The government spending review and the cost cutting that follows will leave its mark on the business consultancy industry.
I have blogged at length about how the IT suppliers are reacting to the government's demands to cut costs. But what about the big consultancies?
Gone are the days of up to 100 consultants being embedded within a public sector organisation, a senior executive at one of the biggest consultancies told me.
He admitted the public sector has been a big for consultancies with hundreds of consultants charging the government day rates overseeing massive projects. But this cannot go on and small groups will replace the large groups and charging will be based on the benefit the customer gets.
The government will actually need consultants more than ever if it is to meet its cost cutting targets while retaining service levels. This is because there needs to be a reengineering of processes. This will include, for example, the introduction of shared services and could mean some offshoring. The government does not have the in-house resources required to push this type of programme through.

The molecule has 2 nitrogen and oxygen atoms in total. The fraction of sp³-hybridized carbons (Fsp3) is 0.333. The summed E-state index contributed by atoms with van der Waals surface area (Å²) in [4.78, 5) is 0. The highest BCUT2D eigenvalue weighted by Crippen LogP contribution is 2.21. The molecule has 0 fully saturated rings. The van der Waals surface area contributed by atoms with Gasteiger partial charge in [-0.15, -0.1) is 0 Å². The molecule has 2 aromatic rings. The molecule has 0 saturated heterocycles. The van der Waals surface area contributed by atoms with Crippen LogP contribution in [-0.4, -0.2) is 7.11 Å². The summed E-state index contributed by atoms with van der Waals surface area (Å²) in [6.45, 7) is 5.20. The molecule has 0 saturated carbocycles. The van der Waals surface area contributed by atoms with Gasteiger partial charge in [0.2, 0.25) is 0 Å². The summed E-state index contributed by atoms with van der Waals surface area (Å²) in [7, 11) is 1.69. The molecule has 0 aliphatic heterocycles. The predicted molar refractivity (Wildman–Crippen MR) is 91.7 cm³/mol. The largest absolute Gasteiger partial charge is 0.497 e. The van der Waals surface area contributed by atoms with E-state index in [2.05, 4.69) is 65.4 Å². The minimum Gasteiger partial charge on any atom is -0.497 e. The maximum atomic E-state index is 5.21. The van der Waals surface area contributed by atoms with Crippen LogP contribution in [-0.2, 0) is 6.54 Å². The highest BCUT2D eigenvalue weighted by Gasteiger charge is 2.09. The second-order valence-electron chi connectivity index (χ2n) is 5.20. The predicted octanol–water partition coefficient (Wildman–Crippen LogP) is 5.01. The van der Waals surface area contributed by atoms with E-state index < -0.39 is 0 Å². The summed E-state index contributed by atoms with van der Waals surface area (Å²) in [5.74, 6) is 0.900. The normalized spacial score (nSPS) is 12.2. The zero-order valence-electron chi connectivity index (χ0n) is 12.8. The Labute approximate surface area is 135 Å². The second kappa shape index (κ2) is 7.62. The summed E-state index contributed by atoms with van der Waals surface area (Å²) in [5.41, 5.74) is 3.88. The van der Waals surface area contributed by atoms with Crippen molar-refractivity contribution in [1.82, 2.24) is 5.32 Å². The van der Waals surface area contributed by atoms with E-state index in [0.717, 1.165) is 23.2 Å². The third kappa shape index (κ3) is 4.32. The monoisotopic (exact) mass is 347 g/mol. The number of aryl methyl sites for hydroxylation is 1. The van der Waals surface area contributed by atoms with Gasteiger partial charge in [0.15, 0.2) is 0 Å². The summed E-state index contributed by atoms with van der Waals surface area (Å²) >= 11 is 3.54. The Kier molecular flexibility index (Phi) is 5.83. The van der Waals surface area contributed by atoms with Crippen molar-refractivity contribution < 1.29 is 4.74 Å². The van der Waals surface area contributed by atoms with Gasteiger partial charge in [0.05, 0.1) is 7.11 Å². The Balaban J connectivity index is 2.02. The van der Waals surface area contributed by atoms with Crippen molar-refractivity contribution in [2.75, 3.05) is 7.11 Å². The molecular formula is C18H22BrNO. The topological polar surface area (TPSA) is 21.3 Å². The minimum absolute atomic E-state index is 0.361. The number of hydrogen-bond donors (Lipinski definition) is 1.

The current clampdown on consultancies being used within government might have to be lifted. Currently any expenditure over £20,000 needs ministerial sign off. This limits a lot of consultancy work.
"There was a lot wasted effort in the past but consultants will be needed to make the changes required," said the executive.
I wrote a blog post in July after a meeting with an IT consultant who said the government is currently benefiting from free consultancy because many suppliers do not want to lose momentum on projects.